Categories are three-digit diagnoses codes.

Sub-categories are four-digit and five-digit assigned codes.

Fifth digits can appear in a variety of places:

Beginning of a chapter

Beginning of a section

Beginning of a three digit category

Within a four digit sub-category

The Tabular List of Diseases (Volume 1) arranges the ICD-9-CM codes and descriptors numerically (001–999.9).  Tabs divide this section into chapters, identified by the code range on the tab. The Tabular List includes two supplementary classifications:

  • V Codes – Supplementary Classifications of Factors Influencing Health Status and Contact with Health Services (V01-V84).
  • E Codes – Supplementary Classification of External Causes of Injury and Poisoning (E800- E999).

ICD-9-CM includes four official appendixes: Appendix A – Morphology of Neoplasms Appendix B – Deleted Effective October 1, 2004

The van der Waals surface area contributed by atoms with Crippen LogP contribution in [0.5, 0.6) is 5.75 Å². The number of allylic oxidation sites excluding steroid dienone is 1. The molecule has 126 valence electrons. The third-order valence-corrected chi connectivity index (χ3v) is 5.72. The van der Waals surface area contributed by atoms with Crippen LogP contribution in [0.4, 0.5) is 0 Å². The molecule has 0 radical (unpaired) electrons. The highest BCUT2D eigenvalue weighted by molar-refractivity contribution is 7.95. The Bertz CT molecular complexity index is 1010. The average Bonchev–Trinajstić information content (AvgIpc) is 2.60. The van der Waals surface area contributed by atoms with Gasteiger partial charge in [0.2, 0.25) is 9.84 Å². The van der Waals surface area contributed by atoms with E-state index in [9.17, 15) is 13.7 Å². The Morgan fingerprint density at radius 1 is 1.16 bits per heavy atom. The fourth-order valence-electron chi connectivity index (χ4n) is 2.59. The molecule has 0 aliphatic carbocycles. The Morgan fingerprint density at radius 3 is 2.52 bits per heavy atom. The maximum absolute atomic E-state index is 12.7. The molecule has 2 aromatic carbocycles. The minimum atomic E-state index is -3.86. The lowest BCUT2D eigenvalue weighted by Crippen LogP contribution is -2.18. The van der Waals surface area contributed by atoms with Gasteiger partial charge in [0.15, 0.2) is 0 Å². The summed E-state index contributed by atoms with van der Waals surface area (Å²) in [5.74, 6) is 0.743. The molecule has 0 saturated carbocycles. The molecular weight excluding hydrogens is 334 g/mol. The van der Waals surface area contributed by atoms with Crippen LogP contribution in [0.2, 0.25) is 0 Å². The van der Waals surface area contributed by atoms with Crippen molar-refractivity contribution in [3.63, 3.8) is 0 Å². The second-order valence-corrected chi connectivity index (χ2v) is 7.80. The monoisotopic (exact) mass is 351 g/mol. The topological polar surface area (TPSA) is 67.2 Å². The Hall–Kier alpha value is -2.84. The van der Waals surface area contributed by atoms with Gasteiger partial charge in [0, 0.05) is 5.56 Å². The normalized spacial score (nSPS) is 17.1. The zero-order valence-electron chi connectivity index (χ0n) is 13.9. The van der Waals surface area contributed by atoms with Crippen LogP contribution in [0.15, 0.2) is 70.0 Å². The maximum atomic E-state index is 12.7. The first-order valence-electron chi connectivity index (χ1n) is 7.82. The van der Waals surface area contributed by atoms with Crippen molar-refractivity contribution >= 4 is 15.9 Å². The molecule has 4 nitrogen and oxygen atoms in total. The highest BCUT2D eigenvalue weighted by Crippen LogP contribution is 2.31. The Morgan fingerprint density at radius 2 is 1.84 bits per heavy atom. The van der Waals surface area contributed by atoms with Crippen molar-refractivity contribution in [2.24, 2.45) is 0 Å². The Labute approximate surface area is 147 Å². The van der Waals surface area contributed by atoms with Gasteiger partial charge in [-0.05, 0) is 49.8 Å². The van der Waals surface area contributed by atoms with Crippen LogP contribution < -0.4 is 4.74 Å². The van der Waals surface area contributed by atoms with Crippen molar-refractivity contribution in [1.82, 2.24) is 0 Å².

Appendix C – Classification of Drugs by AHFS List

Appendix D – Classification of Industrial Accidents According to Agency

Appendix E – List of Three-Digit Categories

Volume 2 (Alphabetic Index)

The Alphabetic Index contains three sections.

Section 1: An alphabetic index of diseases and injuries

Section 2: Alphabetic Index to Poisoning and External Causes of Adverse Effects of Drugs and Other Chemical Substances (Table of Drugs and Chemicals)

Section 3: Alphabetic Index to External Causes of Injury and Poisoning (E Codes)

The Alphabetic Index has been placed before the Tabular List in both the disease and procedure classifications.   This allows the user to locate the correct codes in a logical natural manner by locating the term in the index, then confirming the accuracy of the code in the tabular list.  Reliance on only the Alphabetic Index or the Tabular List leads to errors in code assignments and less specificity in code selection.

When two codes are required to indicate etiology (cause) and manifestation, the Alphabetic Index (Volume 2) will indicate the required coding order.  The second code will be italicized and listed in slanted brackets.   The coder should assign the two codes in the same order as they appear in Volume.

Volume 3 (Procedures – Tabular & Alphabetic Index)